193 F2d 487 Doherty v. United States
193 F.2d 487
United States Court of Appeals Tenth Circuit.
Dec. 14, 1951.
Edward Joseph Doherty, pro se, on the brief for appellant.
Scott M. Matheson, U.S. Atty., and Bryant H. Croft, Asst. U.S. Atty., Salt Lake City, Utah, were on the brief for appellee.
Before BRATTON, MURRAH and PICKETT, Circuit Judges.
BRATTON, Circuit Judge.
The indictment in this case contained four counts. The first count charged that appellant, other named persons, and other persons not known, entered into a conspiracy to receive, conceal, store, barter, sell, and dispose of a described Oldsmobile, a described Lincoln, and a described Mercury automobile, knowing that such automobiles were moving in interstate commerce, and knowing that they had been stolen; and the count pleaded certain overt acts in furtherance of the conspiracy, including the receiving, storing and concealing of such automobiles. The second count charged that appellant and another named person received, concealed, stored, bartered, sold, and disposed of the Oldsmobile which was moving in interstate commerce, knowing that it had been stolen; the third count charged a like substantive offense in respect to the Lincoln; and the fourth count charged a similar substantive offense in respect to the Mercury automobile. Appellant was found guilty on all counts. He was sentenced to imprisonment for five years on each count, with provision that the sentences on the first and second counts should run consecutively and that the sentences on the third and fourth should run concurrently with that on the first count; and a fine of $5,000 was imposed under the second count. A motion was filed under Title 28, Section 2255, United States Code, for the correction or reduction of the judgment and sentences. The motion was denied and this appeal was perfected from that action.
The action of the court in denying the motion to vacate is challenged on the ground that the second, third, and fourth counts in the indictment each charged an offense which was included in the offense laid in the first count; that the sentences imposed under the first and second counts to run consecutively exceeded the maximum punishment authorized by law; and that such sentences amounted to double punishment for a single offense. But the contention is without merit. It is well settled that the formation of a conspiracy to commit a substantive offense and the commission of the substantive offense are separate and distinct crimes. Pinkerton v. United States, 328 U.S. 640, 66 S.Ct. 1180, 90 L.Ed. 1489; Upshaw v. United States, 10 Cir., 157 F.2d 716. And with certain exceptions not having any bearing here, where an indictment charges in separate counts a conspiracy to commit substantive offenses and the commission of the substantive offenses, the substantive offenses are not merged in the conspiracy even though the acts constituting the substantive offenses are pleaded and proved as overt acts in furtherance of the conspiracy. Pinkerton v. United States, supra; Upshaw v. United States, supra.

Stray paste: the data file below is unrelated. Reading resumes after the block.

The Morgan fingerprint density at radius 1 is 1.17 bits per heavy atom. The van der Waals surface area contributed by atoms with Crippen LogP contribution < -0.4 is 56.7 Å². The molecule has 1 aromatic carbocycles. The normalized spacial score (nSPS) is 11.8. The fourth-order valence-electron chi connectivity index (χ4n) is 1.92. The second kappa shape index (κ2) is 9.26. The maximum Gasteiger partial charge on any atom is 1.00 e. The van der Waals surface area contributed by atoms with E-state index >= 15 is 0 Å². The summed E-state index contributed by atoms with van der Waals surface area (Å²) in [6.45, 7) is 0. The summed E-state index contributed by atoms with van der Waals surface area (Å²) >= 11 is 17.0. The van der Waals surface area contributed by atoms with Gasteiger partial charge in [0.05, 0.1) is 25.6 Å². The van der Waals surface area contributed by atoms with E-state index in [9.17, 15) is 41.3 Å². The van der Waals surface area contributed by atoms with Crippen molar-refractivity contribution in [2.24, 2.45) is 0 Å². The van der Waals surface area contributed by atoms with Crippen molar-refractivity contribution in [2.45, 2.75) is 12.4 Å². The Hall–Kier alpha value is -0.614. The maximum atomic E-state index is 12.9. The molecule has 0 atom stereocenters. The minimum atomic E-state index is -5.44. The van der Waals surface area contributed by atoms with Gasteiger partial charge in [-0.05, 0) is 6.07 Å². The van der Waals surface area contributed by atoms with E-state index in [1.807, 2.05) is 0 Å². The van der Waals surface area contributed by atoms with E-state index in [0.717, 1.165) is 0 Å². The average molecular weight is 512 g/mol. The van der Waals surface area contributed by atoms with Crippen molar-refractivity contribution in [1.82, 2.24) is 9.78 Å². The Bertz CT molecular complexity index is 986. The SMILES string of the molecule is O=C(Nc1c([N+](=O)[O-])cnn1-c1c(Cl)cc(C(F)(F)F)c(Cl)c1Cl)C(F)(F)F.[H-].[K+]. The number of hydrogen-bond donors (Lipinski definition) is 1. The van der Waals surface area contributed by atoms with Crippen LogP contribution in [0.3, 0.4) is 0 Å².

In briefs apparently prepared by appellant without the aid of counsel it is argued that where the facts necessary to convict on the second count of an indictment would have been sufficient to convict on the first count, sentence on the first count bars sentence on the second; that the same evidence was used to establish the offenses laid in the several counts in the indictment in this case; that there was identity of offenses; and that the imposition of sentences on the first and second counts to run consecutively constituted double punishment for a single crime. The recognized test for determining whether two or more counts in an indictment charge separate offenses or only one is whether each count requires proof of a fact or element not required by the other. If so, the offenses charged are not identical even though both may relate to or grow out of one transaction. Morgan v. Devine, 237 U.S. 632, 35 S.Ct. 712, 59 L.Ed. 1153; Tesciona v. Hunter, 10 Cir., 151 F.2d 589. Here, the offense laid in the first count of the indictment could have been established by showing the formation of the conspiracy to commit the substantive offenses and the commission of one or more overt acts in furtherance of it. And while the facts constituting the substantive offenses laid in the second, third, and fourth counts were pleaded as overt acts in furtherance of the conspiracy, it was not essential that those particular overt acts be proved rather than others likewise pleaded. It would have been sufficient to prove some other overt act pleaded in the first count, quite separate and apart from receiving, concealing, storing, bartering, or selling the automobiles. But in order to convict on the second, third, and fourth counts, it was essential to show the actual receiving, concealing, storing, bartering, or selling of the automobiles, knowing them to have been stolen and transported in interstate commerce. Manifestly, the evidence required to establish the offenses charged in the several counts was not necessarily the same.
The order denying the motion for correction or reduction of the sentences is affirmed.